If you have ever wondered how in the world our forefathers thought to invent the technologies we so much rely on today such as fridges, cars, or even toilets - you’re asking the wrong question.
In his book ‘How we got to now: Six innovations that made the modern world’, Steven Johnson replaces this query with a different one: what might have existed before the invention of fridges that inspired the absurd idea of storing one’s food in a cold empty box?
Instead of looking at an invention as a sudden light bulb above a genius’s head, Johnson invites readers to understand innovation as a logical outcome in a chain of events.
He attempts to replace our obsession with the people behind a creation, think Thomas Edison or the Wright brothers, with the creation itself.
In this 2014 book, Johnson tackles six innovations: glass, cold, sound, clean, time and light. On each topic, he delves into the history, technologies, and maps a contextual framework of each innovation.
The hummingbird effect
The backbone of the book rests on the concept of the ‘hummingbird effect,’ which explains how “innovations usually begin life with an attempt to solve a specific problem, but once they get into circulation, they end up triggering other [inventions]”.
One example is the Gutenberg’s press. When Gutenberg invented the printing press, he had no idea prints would eventually pave the way for another invention: spectacles. Spectacles would later inspire more experimentation on lenses, and eventually lead to the creation of the microscope.
Similarly, when Reginald Fessenden invented a hydrophone system to detect icebergs in the early 1900’s, he didn’t intend for his technology to reverberate into the creation of the ultrasound decades later.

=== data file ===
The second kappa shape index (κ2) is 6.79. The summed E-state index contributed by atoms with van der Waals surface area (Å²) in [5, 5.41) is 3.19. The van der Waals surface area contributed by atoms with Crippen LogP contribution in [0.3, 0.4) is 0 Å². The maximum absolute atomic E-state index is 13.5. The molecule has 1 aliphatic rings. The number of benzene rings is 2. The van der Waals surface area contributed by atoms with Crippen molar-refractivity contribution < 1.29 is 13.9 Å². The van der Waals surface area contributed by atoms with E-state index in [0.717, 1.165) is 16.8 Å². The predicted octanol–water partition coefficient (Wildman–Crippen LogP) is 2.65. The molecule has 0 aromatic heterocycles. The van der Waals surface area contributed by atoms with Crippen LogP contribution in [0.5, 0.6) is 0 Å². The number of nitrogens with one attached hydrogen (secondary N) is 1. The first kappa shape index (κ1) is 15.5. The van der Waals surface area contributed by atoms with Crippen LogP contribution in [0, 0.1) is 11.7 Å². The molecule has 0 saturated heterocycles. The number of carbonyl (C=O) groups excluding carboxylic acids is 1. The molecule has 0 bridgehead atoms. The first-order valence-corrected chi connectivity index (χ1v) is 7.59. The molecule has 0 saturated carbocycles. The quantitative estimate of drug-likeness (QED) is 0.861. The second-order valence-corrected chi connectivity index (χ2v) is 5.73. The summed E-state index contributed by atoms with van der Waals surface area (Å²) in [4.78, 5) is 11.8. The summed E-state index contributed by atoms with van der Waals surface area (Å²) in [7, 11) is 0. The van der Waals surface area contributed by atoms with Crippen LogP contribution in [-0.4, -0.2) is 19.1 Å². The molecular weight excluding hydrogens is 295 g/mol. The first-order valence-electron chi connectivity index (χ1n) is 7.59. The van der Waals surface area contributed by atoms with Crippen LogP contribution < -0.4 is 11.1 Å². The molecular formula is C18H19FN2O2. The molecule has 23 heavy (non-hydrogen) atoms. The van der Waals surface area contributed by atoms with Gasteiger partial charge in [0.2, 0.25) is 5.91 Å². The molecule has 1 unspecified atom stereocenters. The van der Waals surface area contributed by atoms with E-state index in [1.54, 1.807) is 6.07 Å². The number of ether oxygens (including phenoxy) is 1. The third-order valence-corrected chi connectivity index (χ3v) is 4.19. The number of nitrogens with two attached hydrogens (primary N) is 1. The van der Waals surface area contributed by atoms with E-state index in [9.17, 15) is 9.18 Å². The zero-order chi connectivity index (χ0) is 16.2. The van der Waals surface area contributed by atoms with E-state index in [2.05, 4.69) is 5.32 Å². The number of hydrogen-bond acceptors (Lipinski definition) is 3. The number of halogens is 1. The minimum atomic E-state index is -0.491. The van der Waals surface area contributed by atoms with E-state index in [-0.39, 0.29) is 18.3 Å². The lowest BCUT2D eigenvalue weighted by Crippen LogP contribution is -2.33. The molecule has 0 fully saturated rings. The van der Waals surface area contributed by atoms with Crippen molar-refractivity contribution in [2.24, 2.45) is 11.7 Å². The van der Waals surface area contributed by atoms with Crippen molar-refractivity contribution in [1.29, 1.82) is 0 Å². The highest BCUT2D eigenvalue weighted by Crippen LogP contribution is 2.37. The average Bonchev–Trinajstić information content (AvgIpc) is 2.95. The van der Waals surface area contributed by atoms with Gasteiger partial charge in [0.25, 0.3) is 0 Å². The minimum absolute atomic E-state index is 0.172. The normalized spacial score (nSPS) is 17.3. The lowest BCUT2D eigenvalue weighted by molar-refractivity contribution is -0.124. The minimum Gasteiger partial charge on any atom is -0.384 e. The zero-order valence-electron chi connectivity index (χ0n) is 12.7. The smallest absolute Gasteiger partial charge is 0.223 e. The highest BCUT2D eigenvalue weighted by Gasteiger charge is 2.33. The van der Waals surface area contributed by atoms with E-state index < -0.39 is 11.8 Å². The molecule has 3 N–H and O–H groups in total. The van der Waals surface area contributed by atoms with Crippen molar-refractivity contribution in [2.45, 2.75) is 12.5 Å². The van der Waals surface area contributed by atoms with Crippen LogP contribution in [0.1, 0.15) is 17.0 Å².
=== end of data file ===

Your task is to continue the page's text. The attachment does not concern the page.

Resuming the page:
Although the ‘hummingbird effect’ sounds very similar to the ‘butterfly effect’, Johnson highlights the distinction as follows: The latter “involves a virtually unknowable chain of causality; you can’t map the link between the air molecules bouncing around the butterfly and the storm system brewing in the Atlantic,” he writes.
Although they are connected in the larger sense, we cannot track the connections or extract patterns. Meanwhile, the ‘hummingbird effect’ produces change in direct and intelligible way that can be studied and analyzed to predict the ‘adjacent possible’.
The adjacent possible
The ‘adjacent possible’ refers to the possibility of predicting future inventions when given the “tools, metaphors, concepts and scientific understanding of our time”.
In other words, the information and scientific progress we have at this current stage can dictate what will be invented next. The scientific information we have now forms the building blocks of what we are capable of inventing next.
“However smart you might be you can’t invent an ultrasound before the discovery of sound waves,” Johnson argues.
The inevitable invention
It is a misconception to think that an invention is unilateral, tied to only one creator, writes Johnson.
Due to the adjacent possibilities, most inventions come in clusters where many unrelated investigators could independently stumble onto the same discovery. This means that innovation is inevitable - if inventor X couldn’t create a certain tool, inventors Y, Z, or Q will.
In conclusion, Johnson’s argues that although inventors are highly admirable for implementing their ideas, they have a dormant role in the inevitable and evolutionary process of innovation.
To Johnson, an invention is a successor and a predecessor to a sequence of other inventions, not a solitary milestone caused by mere coincidence or a one man band.